Notoriously, the DotA 2 community on Reddit isn’t happy about how ESL has chosen to broadcast the games. The games which were earlier being streamed on Twitch has now found a new home. The professional competitive games have now started to be broadcasted live on Facebook, a social media giant.
The community, as practically understandable, wasn’t happy about this move and started to complain about this in masses. ESL, however, instead of getting things right on their end by fixing the quality of the stream, blocked other streamers. Even further, ESL sent DMCA notices and copyright strike down on accounts who were trying to simplify the streams.
I’m not happy about it, but I feel obligated to point out that broadcast rights are THE largest source of economic rents for nearly EVERY professional or major competitive sports league around the world. Esports is not different just “because we’re esports”.
— Nahaz (@NahazDota) January 23, 2018
Valve had to intervene in the situation and warned Valve, that it was wrong in doing that. Valve even confirmed that ESL doesn’t have the right to stop anyone else from streaming the game.
Official statement from Johannes
In a statement by the official ESL staff, they’ve firmly apologized on their decision, the complete statement below:
I`ll get straight to the TL;DR here (and then add more details and context to it):
Over the last few days, we were wrong in how we acted in multiple instances, and this post is to apologize to you, fans of esports and community streamers affected.
We were wrong in how we kicked off streaming on Facebook and we were wrong in handling the follow-up with the community, the communication here and the DMCAs which we have since retracted.
The introduction of Facebook as our new broadcast platform did not go as it should have. Instead of focusing on ironing out the kinks, engaging in the right kind of dialogue with you and incorporating your legitimate feedback we were busy following protocol and defending our actions. We should have simply let the community streamers do their thing while focusing on getting our end right. Regardless of having or not having the right to do so, taking down streamers that provide a good experience while we aren’t is not the way to go about things.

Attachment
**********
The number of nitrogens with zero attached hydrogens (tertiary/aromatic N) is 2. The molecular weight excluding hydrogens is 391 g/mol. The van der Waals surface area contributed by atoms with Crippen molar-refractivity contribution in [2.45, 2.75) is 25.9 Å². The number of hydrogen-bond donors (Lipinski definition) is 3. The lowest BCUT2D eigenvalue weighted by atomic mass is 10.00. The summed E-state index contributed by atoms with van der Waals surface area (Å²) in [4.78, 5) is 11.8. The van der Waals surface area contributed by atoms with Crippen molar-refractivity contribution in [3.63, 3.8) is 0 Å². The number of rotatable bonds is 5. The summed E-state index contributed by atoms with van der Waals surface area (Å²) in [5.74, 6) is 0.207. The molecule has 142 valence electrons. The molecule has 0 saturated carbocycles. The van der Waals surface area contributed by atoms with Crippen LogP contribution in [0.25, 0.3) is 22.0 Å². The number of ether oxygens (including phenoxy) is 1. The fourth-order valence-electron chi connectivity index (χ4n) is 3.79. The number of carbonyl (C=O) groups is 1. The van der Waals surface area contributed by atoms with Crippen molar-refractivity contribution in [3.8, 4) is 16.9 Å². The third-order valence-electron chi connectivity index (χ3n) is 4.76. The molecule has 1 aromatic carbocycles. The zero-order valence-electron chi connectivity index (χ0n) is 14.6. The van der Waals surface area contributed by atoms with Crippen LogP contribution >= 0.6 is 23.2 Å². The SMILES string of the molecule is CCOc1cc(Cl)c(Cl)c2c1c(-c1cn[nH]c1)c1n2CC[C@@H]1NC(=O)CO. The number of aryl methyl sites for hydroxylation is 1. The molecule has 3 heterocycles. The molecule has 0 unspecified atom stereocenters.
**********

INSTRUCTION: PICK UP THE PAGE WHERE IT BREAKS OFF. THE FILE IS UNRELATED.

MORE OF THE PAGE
We were in the wrong. We will learn from it and go forward.
Now, I’m not going to try to defend it, but since the platform and streaming of the game is a topic which will resurface, I`ll try and add some details and context which are important to consider for the broader picture:
ESL’s goal is to elevate esports. It’s been that way for the past 18 years and many of the same people that started the company in 2000 are still the same ones working behind the scenes at ESL today. We’re not in it for short-term profits but want to help build an industry. Helping to create esports is not only the core of our efforts, it is all we do. Our mission is to give players and teams a platform to create big moments that you enjoy, talk about and remember.
Expanding the number of streaming platforms which show and promote esports and building an environment where platforms compete to show esports is part of that process. Working with companies that can help us bring esports to the mainstream, is part of that process. Yet if the things we do come at the expense of our relationship with the audience, we need to critically re-evaluate our approach.
We acknowledge our mistakes and we apologize. What we got wrong last week we want to get right for the rest of the year. That means learning from what happened, working with Facebook on improving the experience as well as changing the way we talk with you.
All things considered, thank you for watching ESL One Genting, whichever platform you did it on. I’ll be here to continue collecting feedback as I have been for the last couple of days and trying to continue the dialogue.
What is a DMCA
The Digital Millennium Copyright Act (DMCA) is a controversial United States digital rights management (DRM) law enacted October 28, 1998, by then-President Bill Clinton. The intent behind DMCA was to create an updated version of copyright laws to deal with the special challenges of regulating digital material. Broadly, the aim of DMCA is to protect the rights of both copyright owners and consumers. The law complies with the World Intellectual Property Organization (WIPO) Copyright Treaty and the WIPO Performances and Phonograms Treaty, both of which were ratified by over 50 countries around the world in 1996.